A staple of the summer garden, Hydrangeas have exploded in popularity with brides, event planners, professional florists, and backyard gardeners. With their large, showy mophead of blooms in every imaginable color, hydrangeas are not just beautiful, but extremely versatile. Hydrangeas are one of the few wholesale flowers that work wonderfully for every type of event - from formal floral designs, to casual backyard parties, whether massed together on their own, or arranged with other flowers, hydrangeas blend naturally into any theme or color scheme imaginable. While considered a “sensitive flower”, with a little bit of knowledge, you can easily learn how to purchase, care for and use hydrangeas for your next event!

Before we discuss how to care for your cut hydrangeas, it is important to understand the difference between hydrangeas collected from your backyard, and those you may purchase from an online or local retailer. Hydrangeas come in a great number of colors, shapes and sizes because there are a so many different varieties of hydrangea – and not all of them are suitable for cut floral arrangements. If you wish to use hydrangeas cut from your garden for your wedding or party centerpieces, make sure you cut a few and test them out before you commit to this as your source for your flowers. Many a bride has discovered, to her dismay, that relying on a friend or family members garden for their wedding flowers can lead to disappointing results.

Many hydrangea varieties grown in local gardens are not commercially viable cut flower varieties – they are the varieties that due well climatically in your region. Similarly, “florist” hydrangea plants found in many grocery stores may do well as a house plant, but may not be suitable for planting in your yard, or viable as a cut flower. Hydrangeas used for cut flower arrangements are varieties that have been specifically bred to hold up well to the stresses of cutting, shipping, rehydrating and event work. The best hydrangea varieties to use for cut flower arrangements come from South America. Commercially grown South American hydrangeas are a hybrid of local varieties and colors grafted onto hardier South American varieties making for a sturdier, more viable cut flower. These hydrangea varieties are literally grown to hold up better, and last longer as a cut flower. If you do choose to use hydrangeas cut from your garden, fill a clean bucket with water, preferably including flower food, and bring it with you as you cut your flowers. Cut your hydrangeas early in the morning, when temperatures are coolest, and immediately place in the bucket of water. Keep your hydrangeas in shaded areas, away from any direct sunlight.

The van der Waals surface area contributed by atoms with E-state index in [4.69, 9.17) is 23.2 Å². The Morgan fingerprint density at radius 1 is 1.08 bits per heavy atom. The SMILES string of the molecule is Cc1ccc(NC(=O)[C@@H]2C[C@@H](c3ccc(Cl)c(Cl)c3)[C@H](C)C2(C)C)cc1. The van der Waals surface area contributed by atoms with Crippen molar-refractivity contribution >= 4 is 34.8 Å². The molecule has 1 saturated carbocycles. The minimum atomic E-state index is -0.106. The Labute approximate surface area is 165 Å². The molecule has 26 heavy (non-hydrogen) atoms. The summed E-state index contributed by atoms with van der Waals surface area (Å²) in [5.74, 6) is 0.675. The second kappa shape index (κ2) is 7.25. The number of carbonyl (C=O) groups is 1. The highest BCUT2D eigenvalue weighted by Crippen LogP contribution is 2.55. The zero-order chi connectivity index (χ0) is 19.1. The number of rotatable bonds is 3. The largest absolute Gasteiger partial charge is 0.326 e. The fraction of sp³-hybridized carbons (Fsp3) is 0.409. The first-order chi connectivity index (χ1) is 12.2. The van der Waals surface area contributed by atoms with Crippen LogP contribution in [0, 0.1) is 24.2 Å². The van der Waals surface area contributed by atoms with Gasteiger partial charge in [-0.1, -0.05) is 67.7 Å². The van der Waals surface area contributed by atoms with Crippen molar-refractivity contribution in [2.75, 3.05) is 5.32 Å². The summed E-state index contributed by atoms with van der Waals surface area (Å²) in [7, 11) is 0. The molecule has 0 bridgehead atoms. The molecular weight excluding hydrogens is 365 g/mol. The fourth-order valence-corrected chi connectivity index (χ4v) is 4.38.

Hydrangeas are considered a “sensitive cut flower” – but don’t let that scare you – with a little care you will find they are extremely easy to work with ,and depending on the variety, should last for at least a week, if not more. First, hydrangea begins with “hydra” – which denotes water – and hydrangeas need a lot of water. Their large flower heads have a large surface area and they expire water easily and quickly. It is imperative you hydrate your cut hydrangeas promptly and properly upon receipt. If you have purchased your hydrangeas from a reputable online wholesaler, they should arrive with a small bag of water that contains flower food attached to each stem by a rubber band. This is to ensure your hydrangeas are hydrated during the shipping process. If you have purchased your hydrangeas from a local retailer, they will not have this bag – so ensure you get your cut hydrangeas into water as soon as possible.